Obviously, if this speaks to you, it is not a quick fix. Shadow holds the reigns on a large reservoir of energy. Somehow we have to tap into this.
Curious? The link below has some interesting thoughts. I’m not endorsing him, just introducing an idea to you. I have not read or listened to this person’s work other than this podcast.
“The big step is to turn towards what we are running away from” Robert Masters
August 18, 2013
Warning!! This post might be a stretch!!
A little while ago I wrote about ecotones. “Ecotone” means a transition area between two biomes. An ecotone is where two communities meet and integrate. I tried to relate it to our personal experiences in life and self discovery.
Today we move onto “cenotes”!! A cenote is is a natural phenomenon, a sinkhole in the Earth’s surface. Found in Mexico and the Caribbean, a cetone is primarily made up of porous limestone. Over millions of years, rainfall slowly eats away at the limestone and a huge system of underground caves and caverns is formed. Many are filled with water from rain or from the underground water table. When the roof of a water filled cave collapses, a cenote is born. The water found in a cenote may be fresh water, salt water, or both. Structurally it may be completely open, like a lake, almost completely closed with just a small opening at the top, or somewhere in between.
In the Mayan language “ts’onot” means sacred well. Cenotes were the main source of fresh water for the ancient Mayan civilization. Mayans believed the cenotes contained curative elements and considered many of them to be sacred. They also believed cenotes to be portals to the spirit world and a way to communicate with the gods. Some cenotes were the site of Mayan sacrifices.
Now we have the definition and history. Here comes my twist.
For those of us on a quest of some sort, to find our “true” self, to quiet the ego, to discover what is hidden within us, we often find ourselves slowly peeling away layers of our outward self to find our inner self. Not unlike the the rain slowly dissolving the limestone. Our “rain” comes in many forms: religion, meditation, service…..Our limestone is apathy, doubt, ego, mis-information, immaturity, not being ready, ignorance, selfishness…..
But once something has worn away enough of our personal limestone, a shift begins…….we find ways to energize and speed the dissolving process along. We are ready for the breakthough. Ready for the bottom to fall out, to open the barrier to the cenote. A place the Mayan’s believed to be curative, sacred and a portal to communicating with the gods.
Whatever journey you are on, is it so different? Are you not slowly melting away the layers of ego to discover something deep inside of you? A place, a state of being where you can discover the “sacred”, the true “self”, inside of you?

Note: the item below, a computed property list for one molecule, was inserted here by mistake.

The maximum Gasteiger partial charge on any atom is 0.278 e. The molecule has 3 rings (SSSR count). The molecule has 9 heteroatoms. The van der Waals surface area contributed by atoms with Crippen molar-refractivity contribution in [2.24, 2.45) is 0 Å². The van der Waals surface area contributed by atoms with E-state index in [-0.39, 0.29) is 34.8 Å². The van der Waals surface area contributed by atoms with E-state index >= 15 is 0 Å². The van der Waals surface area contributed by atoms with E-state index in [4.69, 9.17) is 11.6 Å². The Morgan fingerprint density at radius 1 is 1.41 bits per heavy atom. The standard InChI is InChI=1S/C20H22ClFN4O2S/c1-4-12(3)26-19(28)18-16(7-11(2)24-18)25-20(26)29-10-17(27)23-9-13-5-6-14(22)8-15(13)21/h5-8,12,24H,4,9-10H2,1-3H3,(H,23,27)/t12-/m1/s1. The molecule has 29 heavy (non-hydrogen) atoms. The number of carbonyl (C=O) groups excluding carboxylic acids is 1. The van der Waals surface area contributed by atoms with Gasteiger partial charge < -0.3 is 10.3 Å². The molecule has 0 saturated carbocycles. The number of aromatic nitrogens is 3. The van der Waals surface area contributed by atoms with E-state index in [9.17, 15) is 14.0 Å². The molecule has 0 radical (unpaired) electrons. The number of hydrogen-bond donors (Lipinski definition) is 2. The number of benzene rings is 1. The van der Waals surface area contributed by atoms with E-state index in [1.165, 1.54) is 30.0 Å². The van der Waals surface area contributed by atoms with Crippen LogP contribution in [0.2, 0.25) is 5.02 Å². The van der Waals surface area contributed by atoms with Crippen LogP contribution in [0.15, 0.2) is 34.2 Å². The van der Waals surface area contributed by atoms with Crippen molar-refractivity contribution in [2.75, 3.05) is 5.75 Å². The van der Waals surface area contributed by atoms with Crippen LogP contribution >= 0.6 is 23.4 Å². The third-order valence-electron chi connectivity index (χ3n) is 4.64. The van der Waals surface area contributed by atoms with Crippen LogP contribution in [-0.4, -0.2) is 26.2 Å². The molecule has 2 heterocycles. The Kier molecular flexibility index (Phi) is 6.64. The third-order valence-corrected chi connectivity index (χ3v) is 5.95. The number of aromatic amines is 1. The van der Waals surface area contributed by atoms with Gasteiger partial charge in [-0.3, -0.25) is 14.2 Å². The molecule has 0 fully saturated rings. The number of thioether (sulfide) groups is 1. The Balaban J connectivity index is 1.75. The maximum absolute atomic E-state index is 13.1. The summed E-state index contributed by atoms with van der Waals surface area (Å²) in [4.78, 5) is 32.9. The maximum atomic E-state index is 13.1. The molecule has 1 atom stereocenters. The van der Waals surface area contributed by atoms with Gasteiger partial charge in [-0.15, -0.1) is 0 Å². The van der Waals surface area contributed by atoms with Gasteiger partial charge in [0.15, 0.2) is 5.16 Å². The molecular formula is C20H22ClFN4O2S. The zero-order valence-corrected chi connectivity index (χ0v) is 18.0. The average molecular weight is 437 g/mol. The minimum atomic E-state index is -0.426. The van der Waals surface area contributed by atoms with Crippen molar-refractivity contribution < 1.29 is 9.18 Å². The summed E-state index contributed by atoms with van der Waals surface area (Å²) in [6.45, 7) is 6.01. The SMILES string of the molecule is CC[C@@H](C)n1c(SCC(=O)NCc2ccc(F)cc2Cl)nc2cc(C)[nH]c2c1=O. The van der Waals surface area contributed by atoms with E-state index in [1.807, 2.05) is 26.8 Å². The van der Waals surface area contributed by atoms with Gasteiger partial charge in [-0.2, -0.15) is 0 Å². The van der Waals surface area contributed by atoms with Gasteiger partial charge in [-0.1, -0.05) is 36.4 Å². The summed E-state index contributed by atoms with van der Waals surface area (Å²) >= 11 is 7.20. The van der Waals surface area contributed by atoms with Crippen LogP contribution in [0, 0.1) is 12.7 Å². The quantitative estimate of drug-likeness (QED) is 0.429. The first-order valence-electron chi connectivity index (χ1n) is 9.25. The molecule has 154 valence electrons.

Once a cenote is born the fresh water falls, joining a vast underground system of rivers and caves. Areas of haloclines form: where fresh water and salt water meet creating eerie pools of mystical waters. Waters flow along underground rivers and hundreds of miles later, they exit the underworld and join with the ocean……they mingle with the salt water and become something new and different. A smaller part becomes a part of something bigger as it also changes from fresh water to salt water……
So as you travel along your path to self discovery maybe the imagine of the cenote will be like a lantern guiding you along.
August 11, 2013
I am a quiet person. I like to be quiet and I like to be surrounded by quiet. Don’t get me wrong, I enjoy people and good conversation. I enjoy music and plays and movies. I enjoy the noise of cities and the lull of ocean waves. I am grateful for the bird song that wakes me in the morning, And for me, there is nothing more joyful than the sound of my children’s voices and their laughter.
However, I came across an article written last year that made me go “hmmmmm”.
“In 1998, for example, natural sound recordist Gordon Hempton toured 15 states and found only two-remote parts of Colorado and Minnesota-that were free of such human-made clamor as airplanes, amplified music, chain saws, gunfire, and all-terrain vehicles for more than 15 minutes during daylight hours.
A few years earlier, Hempton had found those same areas to be sanctuaries of the kind of hear-a-pin-drop silence that most Americans under 30 have probably never experienced. Deep silence is critically endangered. As the 21st century unfolds, the mechanical racket of the Industrial Revolution and the electronic beep of the Information Age conspire to obliterate the balm of natural silence that once soothed humankind. Not only does our clatter invade nearly every public space-from beaches to mountains, shopping centers to airports-we seem compelled to let it invade our inner-sanctums of as well. We walk in our front doors and immediately flick on TV sets, radios, computers, or CD players; replay voice mail and answering machines; amuse our children with video games; and push buttons on gadgets we’ve installed in every room of the house.”
(Photo by me, of Sapsucker Woods, Ithaca NY)